LANGLEY — The European plastic fringe curtains that have been a hit during Choochokam are back this year, and it’s the last chance to get them at the old price.
The curtains are an alternative to traditional screens to keep insects out of the house. They are made from brightly colored plastic strips and the Friends of the Langley Library have imported the curtains for years as a fund-raiser.
The curtains have been used for years in Italy, Spain and Belgium instead of screen doors, said Nancy Lindholt, a former library branch manager and longtime member of the Friends of the Langley Library.
Lindholt was the one who introduced the cheery curtains to Langley. She had lived in Europe and knew the curtains.
“They helped keep the bees out of the library, so I brought some down and when people saw them, they wanted to buy them,” Lindholt recalled.
So the Friends of the Library gave shoppers what they wanted.
“They helped with the first library renovation and then even more so with the enlargement in circa 1994 when the present library grew approximately three times greater.”
The Friends of the Library started to sell the curtains during Choochokam.
“It all started in circa 1978,” Lindholt said.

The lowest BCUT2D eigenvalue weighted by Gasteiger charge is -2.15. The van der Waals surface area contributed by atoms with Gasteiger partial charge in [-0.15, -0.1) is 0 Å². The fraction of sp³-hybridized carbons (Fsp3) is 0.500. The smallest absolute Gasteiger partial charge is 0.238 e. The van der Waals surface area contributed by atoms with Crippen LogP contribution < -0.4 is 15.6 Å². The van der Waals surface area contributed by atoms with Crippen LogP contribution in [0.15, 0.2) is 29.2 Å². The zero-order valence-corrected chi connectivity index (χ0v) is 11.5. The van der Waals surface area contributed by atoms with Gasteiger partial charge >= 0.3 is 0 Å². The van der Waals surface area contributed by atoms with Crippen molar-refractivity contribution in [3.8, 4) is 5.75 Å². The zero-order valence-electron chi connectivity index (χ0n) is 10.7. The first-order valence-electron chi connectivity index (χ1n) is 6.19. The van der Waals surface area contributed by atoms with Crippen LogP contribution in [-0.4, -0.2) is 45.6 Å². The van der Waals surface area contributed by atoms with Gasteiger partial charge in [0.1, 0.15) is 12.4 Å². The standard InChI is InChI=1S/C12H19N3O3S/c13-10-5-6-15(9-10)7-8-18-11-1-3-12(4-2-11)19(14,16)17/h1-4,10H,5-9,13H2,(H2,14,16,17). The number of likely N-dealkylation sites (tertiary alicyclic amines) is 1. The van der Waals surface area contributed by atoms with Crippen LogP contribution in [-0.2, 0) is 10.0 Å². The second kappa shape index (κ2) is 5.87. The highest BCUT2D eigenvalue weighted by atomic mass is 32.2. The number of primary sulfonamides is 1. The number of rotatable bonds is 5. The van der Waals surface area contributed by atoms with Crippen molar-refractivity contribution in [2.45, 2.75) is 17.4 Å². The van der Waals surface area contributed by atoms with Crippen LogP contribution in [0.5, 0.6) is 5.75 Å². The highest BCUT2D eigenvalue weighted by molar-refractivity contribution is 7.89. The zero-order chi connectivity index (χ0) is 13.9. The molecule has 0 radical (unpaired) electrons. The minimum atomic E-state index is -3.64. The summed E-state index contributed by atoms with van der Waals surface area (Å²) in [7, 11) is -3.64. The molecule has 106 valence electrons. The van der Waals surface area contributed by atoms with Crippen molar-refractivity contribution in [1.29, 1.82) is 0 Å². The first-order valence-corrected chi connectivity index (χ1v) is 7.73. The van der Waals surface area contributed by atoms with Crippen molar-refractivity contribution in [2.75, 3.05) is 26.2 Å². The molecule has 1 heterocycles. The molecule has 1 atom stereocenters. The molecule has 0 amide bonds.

Lindholt said they are so popular that the Friends of the Library have shipped them all over North America.
“They’ve been a marvelous fundraiser and so many people are delighted with them. From California to Arkansas to eastern Canada — we’ve shipped them with the help of the Friends of the Langley Library,” Lindholt said.
The curtains are $25 for the multi-colored “capri” style and $45 for the solid “scala” style, which comes in a variety of colors, said Gwen Brass of the Friends.
The curtains will go up, so to speak, after this year’s festival.
“After Choochokam, the price will go up,” she said.
The proceeds of the sale of the curtains go to funding the children’s programs at the library, poetry night and a variety of other programs. The sale will also help pay for minor improvements at the library, such as the recent replacement of the photocopy machine, Brass said.